Eamonn Sweeney: Some Ulster rugby supporters don't seem to understand the reasons for people's disgust
Is it time to abolish Ulster? Not the province, just the rugby team. After all, the IRFU were going to give Connacht the bum's rush a few years back only to change their mind after protests from some recalcitrant Western types. Perhaps it's time for another bold decision.
Jacob Stockdale could be sent to Munster to add firepower in the absence of Simon Zebo, Iain Henderson could work on his second-row partnership with James Ryan at Leinster and Rory Best's experience and leadership qualities would be invaluable to Connacht. Who else is there to worry about really? Job done.
After all, Ulster are in such disarray at the moment it'll probably be more trouble than it's worth to set them right again. Director of rugby Les Kiss has left and interim head coach Jonno Gibbes will be on his way shortly. Both men arrived with high reputations. Former Ireland defensive coach Kiss seemed like a possible future Irish manager but his stock has fallen disastrously over the past couple of years. Gibbes, a huge success as forwards coach at Leinster and Clermont-Auvergne, is leaving with a year still to run on his contract.
So it's back on the managerial merry-go-round for Ulster. Six years ago they reached the Champions Cup final against Leinster but parted company with head coach Brian McLaughlin all the same. McLaughlin cut an unglamorous figure and there was lots of talk from Ulster about the need to become world class. So in came New Zealander Mark Anscombe. His time at the helm saw two qualifications for the Champions Cup knockout stages, one after a 100 per cent record in the group stages, a record unbeaten run and an appearance in the Pro12 final.
Not good enough apparently. After Director of rugby David Humphreys left for Gloucester, Anscombe was sacked and replaced by Kiss who subsequently became director of rugby. Neil Doak had a go as coach after Kiss before being replaced by Gibbes.
All the while Ulster got worse. Four years in a row they've failed to make the knockout stages of the Champions Cup, finishing bottom of their group last season. They've become increasingly irrelevant in the Pro14 where they will probably end up having to play off against Ospreys for a place in next year's Champions Cup.
I've seen it suggested that the Belfast court case and the resultant absence of Paddy Jackson and Stuart Olding are partly to blame for Ulster's continued underwhelming form. Anyone making that argument should remember that last season Munster had to cope with the tragic death of their coach yet still made it to the Champions Cup semi-finals. They knuckled down, battled on and didn't feel sorry for themselves.
Self-pity never seems to be far away from Ulster. You might feel sorry for them if they didn't feel quite so sorry for themselves. Witness the players taking time out from underachievement last week to compose a statement about how 'sad' the sacking of Jackson and Olding makes them feel.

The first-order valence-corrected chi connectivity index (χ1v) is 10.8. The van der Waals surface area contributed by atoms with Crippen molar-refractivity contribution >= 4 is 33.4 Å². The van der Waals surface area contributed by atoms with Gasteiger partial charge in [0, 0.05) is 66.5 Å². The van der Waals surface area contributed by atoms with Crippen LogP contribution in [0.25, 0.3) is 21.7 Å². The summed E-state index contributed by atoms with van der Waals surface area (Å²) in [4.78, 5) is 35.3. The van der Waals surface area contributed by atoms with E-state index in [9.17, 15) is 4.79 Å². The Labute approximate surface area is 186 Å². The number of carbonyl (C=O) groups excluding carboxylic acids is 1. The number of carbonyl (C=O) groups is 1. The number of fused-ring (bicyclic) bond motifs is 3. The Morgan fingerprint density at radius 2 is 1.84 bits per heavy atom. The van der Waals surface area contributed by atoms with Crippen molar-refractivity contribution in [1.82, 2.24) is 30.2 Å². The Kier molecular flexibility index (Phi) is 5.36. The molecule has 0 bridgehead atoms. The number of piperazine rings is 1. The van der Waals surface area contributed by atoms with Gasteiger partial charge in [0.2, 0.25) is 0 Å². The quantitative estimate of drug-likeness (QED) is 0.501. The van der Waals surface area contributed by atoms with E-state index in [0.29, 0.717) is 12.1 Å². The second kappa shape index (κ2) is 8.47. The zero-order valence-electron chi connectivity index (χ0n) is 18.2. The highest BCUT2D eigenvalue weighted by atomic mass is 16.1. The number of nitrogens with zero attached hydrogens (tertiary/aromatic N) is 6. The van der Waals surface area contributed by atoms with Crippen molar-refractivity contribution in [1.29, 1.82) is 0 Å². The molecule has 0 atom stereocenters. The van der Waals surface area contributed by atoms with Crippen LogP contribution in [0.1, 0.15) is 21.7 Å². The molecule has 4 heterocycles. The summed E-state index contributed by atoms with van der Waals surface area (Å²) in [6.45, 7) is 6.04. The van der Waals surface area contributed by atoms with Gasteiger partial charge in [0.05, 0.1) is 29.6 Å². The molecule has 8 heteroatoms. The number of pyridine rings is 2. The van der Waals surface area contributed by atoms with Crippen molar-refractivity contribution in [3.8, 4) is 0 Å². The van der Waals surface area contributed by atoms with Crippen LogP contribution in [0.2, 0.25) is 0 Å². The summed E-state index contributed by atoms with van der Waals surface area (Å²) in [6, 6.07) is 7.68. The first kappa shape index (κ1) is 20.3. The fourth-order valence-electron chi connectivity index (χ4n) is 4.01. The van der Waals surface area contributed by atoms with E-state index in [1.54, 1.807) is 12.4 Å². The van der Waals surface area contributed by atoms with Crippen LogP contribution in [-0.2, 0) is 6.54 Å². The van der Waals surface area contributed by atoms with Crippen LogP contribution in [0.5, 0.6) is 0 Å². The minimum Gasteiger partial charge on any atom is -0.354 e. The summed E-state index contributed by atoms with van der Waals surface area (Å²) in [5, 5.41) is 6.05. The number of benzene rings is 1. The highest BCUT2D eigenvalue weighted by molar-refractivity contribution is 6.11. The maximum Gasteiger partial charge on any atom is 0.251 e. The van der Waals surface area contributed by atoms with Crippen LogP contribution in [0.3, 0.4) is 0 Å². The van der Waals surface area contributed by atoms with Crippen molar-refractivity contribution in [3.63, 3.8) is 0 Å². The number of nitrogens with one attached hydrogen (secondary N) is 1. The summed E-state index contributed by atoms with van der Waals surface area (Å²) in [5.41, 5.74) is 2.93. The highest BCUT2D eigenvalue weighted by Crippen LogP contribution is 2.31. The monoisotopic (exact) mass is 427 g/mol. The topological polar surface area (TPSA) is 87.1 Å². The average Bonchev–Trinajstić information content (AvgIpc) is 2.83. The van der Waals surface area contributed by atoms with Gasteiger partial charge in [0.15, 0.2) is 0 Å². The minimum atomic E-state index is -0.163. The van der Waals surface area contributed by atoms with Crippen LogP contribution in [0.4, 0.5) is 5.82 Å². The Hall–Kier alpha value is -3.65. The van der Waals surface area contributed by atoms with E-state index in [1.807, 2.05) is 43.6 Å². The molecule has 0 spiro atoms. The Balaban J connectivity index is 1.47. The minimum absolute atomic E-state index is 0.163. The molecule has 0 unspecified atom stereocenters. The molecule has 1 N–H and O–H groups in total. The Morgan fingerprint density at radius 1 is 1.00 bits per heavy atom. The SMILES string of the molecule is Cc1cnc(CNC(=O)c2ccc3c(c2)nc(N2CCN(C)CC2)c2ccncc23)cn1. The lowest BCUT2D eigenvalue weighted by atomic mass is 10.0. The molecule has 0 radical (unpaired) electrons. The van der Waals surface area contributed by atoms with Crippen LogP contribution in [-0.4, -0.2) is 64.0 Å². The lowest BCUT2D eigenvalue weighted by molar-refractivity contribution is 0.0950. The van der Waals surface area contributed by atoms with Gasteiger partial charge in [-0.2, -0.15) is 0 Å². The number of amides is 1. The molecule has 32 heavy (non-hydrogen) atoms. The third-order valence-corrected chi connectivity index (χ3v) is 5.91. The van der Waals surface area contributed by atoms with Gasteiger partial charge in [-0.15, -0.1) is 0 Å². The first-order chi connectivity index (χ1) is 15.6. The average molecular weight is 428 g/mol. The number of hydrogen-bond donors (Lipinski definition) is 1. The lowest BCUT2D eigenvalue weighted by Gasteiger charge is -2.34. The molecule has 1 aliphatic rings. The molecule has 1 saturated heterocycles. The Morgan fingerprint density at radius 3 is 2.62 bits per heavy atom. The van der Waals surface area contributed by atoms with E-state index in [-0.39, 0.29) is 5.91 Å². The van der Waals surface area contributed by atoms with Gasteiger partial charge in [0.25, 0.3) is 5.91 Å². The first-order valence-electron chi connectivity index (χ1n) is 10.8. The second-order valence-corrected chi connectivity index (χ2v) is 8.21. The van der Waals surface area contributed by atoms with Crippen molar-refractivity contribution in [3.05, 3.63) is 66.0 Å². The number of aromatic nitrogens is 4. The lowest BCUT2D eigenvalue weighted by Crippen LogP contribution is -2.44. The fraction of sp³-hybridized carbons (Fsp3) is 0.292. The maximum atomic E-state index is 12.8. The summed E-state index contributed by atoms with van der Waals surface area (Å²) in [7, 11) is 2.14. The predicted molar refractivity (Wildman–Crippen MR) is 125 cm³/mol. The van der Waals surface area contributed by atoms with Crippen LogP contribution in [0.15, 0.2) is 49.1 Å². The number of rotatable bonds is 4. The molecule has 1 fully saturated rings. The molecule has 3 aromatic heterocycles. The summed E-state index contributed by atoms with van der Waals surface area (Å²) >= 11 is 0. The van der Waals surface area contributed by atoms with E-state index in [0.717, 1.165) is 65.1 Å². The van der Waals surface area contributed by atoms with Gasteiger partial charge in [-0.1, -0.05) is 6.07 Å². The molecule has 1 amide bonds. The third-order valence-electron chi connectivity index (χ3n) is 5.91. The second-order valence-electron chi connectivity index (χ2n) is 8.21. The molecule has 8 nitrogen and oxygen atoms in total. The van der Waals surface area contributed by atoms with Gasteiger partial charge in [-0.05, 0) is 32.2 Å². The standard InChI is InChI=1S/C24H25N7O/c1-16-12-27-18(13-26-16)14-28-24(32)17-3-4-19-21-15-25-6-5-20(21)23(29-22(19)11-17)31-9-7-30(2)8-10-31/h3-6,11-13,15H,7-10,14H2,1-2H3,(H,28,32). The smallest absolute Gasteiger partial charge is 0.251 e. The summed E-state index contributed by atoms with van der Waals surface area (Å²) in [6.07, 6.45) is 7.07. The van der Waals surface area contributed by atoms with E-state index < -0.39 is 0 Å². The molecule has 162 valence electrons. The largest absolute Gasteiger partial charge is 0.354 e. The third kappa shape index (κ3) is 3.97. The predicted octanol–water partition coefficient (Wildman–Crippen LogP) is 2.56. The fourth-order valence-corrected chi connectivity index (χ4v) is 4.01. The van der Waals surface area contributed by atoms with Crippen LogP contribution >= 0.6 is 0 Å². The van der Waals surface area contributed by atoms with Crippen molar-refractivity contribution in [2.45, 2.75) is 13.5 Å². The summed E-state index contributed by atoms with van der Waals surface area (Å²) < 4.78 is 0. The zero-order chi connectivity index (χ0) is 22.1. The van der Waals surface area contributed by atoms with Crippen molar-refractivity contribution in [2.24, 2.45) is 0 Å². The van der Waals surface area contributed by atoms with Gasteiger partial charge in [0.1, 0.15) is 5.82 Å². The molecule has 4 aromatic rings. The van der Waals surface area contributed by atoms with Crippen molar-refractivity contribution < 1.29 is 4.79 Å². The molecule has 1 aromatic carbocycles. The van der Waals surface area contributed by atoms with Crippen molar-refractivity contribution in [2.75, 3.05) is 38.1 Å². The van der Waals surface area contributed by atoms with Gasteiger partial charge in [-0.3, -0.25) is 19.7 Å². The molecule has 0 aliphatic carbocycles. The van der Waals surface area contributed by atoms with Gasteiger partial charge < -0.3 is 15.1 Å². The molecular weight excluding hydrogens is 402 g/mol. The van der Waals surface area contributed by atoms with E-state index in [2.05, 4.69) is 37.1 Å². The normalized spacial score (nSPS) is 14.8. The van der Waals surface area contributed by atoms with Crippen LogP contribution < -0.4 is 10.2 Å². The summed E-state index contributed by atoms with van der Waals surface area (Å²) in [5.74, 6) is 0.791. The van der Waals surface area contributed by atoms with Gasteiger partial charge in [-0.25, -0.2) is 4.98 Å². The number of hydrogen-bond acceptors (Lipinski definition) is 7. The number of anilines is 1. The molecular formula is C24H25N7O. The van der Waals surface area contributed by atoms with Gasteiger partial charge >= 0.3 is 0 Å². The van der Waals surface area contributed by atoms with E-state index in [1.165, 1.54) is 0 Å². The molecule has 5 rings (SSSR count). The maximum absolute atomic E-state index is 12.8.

Meanwhile, a section of Ulster support has been blundering around the place and dragging the province's good name further into the mire. When a group of people concerned about the behaviour revealed in the Belfast trial took out a crowd-funded full-page ad in the Belfast Telegraph calling for Jackson and Olding to be sacked, 139 Ulster followers retaliated with one of their own supporting the players. The Ulster Rugby Supporters Club decided to tell us that the people who'd placed the first ad were not members of their club, as if this meant anything.
The club also threatened a boycott and called a protest in defence of the players which has now thankfully been cancelled. To make things even worse, they decided to survey their members and revealed that 79 per cent of them were either 'disappointed' or 'appalled' by the players being sacked, thus displaying their true colours to all and sundry. They will apparently be "writing to IRFU/Ulster Rugby next week to express members' considerable dissatisfaction and disgust at the recent turn of events."
Do these galoots not have any clue what their behaviour looks like to those outside the bubble? Are they not aware that this case has been reported and debated worldwide? Do they not know that there are many people for whom the first thing conjured up by the name Ulster Rugby is the comment by a woman alleging rape that she did not want to "go up against Ulster Rugby"? Can they not see that this case will take Ulster rugby years to live down? Do they not realise that the 'disgust' most people feel about the case has nothing to do with the contractual situation of Paddy Jackson and Stuart Olding?
You're left with the impression of a bunch of clowns who wanted nothing more than to see Paddy Jackson and Stuart Olding run out at the Kingspan Stadium so they could give them the ovation of all ovations. What a great moment in Irish sporting history that would have been.
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